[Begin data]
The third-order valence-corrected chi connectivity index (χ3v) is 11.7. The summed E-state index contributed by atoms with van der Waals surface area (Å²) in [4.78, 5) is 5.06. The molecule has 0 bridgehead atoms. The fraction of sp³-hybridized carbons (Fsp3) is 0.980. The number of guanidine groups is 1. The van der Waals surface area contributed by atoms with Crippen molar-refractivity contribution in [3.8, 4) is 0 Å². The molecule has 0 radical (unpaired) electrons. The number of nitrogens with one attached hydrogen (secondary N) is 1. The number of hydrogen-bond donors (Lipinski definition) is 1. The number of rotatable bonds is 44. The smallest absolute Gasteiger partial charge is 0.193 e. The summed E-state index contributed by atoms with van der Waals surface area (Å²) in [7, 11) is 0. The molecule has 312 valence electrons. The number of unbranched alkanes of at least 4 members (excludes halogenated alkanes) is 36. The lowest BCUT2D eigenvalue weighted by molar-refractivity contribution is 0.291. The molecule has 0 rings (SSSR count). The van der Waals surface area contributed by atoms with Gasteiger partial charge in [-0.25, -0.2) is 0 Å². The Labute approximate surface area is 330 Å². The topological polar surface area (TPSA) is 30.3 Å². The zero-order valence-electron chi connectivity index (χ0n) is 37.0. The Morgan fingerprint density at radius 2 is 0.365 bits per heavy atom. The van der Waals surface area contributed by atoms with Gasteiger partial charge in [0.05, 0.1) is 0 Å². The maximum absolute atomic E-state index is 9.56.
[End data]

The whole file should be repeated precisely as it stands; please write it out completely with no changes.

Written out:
The third-order valence-corrected chi connectivity index (χ3v) is 11.7. The summed E-state index contributed by atoms with van der Waals surface area (Å²) in [4.78, 5) is 5.06. The molecule has 0 bridgehead atoms. The fraction of sp³-hybridized carbons (Fsp3) is 0.980. The number of guanidine groups is 1. The van der Waals surface area contributed by atoms with Crippen molar-refractivity contribution in [3.8, 4) is 0 Å². The molecule has 0 radical (unpaired) electrons. The number of nitrogens with one attached hydrogen (secondary N) is 1. The number of hydrogen-bond donors (Lipinski definition) is 1. The number of rotatable bonds is 44. The smallest absolute Gasteiger partial charge is 0.193 e. The summed E-state index contributed by atoms with van der Waals surface area (Å²) in [7, 11) is 0. The molecule has 312 valence electrons. The number of unbranched alkanes of at least 4 members (excludes halogenated alkanes) is 36. The lowest BCUT2D eigenvalue weighted by molar-refractivity contribution is 0.291. The molecule has 0 rings (SSSR count). The van der Waals surface area contributed by atoms with Gasteiger partial charge in [-0.25, -0.2) is 0 Å². The Labute approximate surface area is 330 Å². The topological polar surface area (TPSA) is 30.3 Å². The zero-order valence-electron chi connectivity index (χ0n) is 37.0. The Morgan fingerprint density at radius 2 is 0.365 bits per heavy atom. The van der Waals surface area contributed by atoms with Gasteiger partial charge in [0.05, 0.1) is 0 Å². The maximum absolute atomic E-state index is 9.56.